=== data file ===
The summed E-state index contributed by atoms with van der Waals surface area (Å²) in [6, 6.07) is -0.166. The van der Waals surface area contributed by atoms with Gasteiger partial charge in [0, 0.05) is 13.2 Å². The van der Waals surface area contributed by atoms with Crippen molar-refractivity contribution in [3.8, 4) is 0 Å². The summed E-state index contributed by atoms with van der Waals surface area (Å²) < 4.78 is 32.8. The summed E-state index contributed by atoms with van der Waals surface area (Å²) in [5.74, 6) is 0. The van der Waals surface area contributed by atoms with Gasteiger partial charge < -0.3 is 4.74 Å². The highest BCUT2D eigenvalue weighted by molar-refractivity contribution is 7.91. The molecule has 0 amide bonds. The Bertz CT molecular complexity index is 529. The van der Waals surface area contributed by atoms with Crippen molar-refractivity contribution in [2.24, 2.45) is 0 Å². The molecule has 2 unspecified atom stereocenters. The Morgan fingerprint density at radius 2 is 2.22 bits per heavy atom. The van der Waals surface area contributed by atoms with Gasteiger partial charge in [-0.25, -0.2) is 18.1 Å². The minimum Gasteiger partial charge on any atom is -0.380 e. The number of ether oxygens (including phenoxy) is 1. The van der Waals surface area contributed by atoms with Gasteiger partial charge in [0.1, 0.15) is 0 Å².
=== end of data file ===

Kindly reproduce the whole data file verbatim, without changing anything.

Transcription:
The summed E-state index contributed by atoms with van der Waals surface area (Å²) in [6, 6.07) is -0.166. The van der Waals surface area contributed by atoms with Gasteiger partial charge in [0, 0.05) is 13.2 Å². The van der Waals surface area contributed by atoms with Crippen molar-refractivity contribution in [3.8, 4) is 0 Å². The summed E-state index contributed by atoms with van der Waals surface area (Å²) < 4.78 is 32.8. The summed E-state index contributed by atoms with van der Waals surface area (Å²) in [5.74, 6) is 0. The van der Waals surface area contributed by atoms with Gasteiger partial charge < -0.3 is 4.74 Å². The highest BCUT2D eigenvalue weighted by molar-refractivity contribution is 7.91. The molecule has 0 amide bonds. The Bertz CT molecular complexity index is 529. The van der Waals surface area contributed by atoms with Crippen molar-refractivity contribution in [2.24, 2.45) is 0 Å². The molecule has 2 unspecified atom stereocenters. The Morgan fingerprint density at radius 2 is 2.22 bits per heavy atom. The van der Waals surface area contributed by atoms with Gasteiger partial charge in [-0.25, -0.2) is 18.1 Å². The minimum Gasteiger partial charge on any atom is -0.380 e. The number of ether oxygens (including phenoxy) is 1. The van der Waals surface area contributed by atoms with Gasteiger partial charge in [0.1, 0.15) is 0 Å².